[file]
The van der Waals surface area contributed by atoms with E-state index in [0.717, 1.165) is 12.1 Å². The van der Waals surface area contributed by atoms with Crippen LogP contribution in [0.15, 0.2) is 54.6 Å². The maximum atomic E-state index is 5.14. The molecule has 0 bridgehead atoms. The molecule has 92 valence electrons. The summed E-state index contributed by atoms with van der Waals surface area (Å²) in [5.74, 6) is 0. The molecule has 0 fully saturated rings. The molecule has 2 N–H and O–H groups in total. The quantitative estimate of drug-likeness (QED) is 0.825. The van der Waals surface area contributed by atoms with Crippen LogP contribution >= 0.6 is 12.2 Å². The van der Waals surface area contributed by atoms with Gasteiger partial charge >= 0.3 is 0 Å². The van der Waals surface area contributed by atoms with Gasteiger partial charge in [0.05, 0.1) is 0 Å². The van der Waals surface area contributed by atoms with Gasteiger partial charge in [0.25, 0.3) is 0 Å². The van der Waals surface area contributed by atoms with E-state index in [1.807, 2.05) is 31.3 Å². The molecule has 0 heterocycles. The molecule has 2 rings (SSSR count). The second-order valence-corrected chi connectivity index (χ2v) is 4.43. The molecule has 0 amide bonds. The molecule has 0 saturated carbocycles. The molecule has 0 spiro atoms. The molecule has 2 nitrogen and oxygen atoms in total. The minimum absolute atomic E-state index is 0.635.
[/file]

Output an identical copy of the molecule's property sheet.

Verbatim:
The van der Waals surface area contributed by atoms with E-state index in [0.717, 1.165) is 12.1 Å². The van der Waals surface area contributed by atoms with Crippen LogP contribution in [0.15, 0.2) is 54.6 Å². The maximum atomic E-state index is 5.14. The molecule has 0 bridgehead atoms. The molecule has 92 valence electrons. The summed E-state index contributed by atoms with van der Waals surface area (Å²) in [5.74, 6) is 0. The molecule has 0 fully saturated rings. The molecule has 2 N–H and O–H groups in total. The quantitative estimate of drug-likeness (QED) is 0.825. The van der Waals surface area contributed by atoms with Crippen LogP contribution >= 0.6 is 12.2 Å². The van der Waals surface area contributed by atoms with Gasteiger partial charge >= 0.3 is 0 Å². The van der Waals surface area contributed by atoms with Gasteiger partial charge in [0.05, 0.1) is 0 Å². The van der Waals surface area contributed by atoms with Gasteiger partial charge in [0.25, 0.3) is 0 Å². The van der Waals surface area contributed by atoms with E-state index in [1.807, 2.05) is 31.3 Å². The molecule has 0 heterocycles. The molecule has 2 rings (SSSR count). The second-order valence-corrected chi connectivity index (χ2v) is 4.43. The molecule has 0 amide bonds. The molecule has 0 saturated carbocycles. The molecule has 0 spiro atoms. The molecule has 2 nitrogen and oxygen atoms in total. The minimum absolute atomic E-state index is 0.635.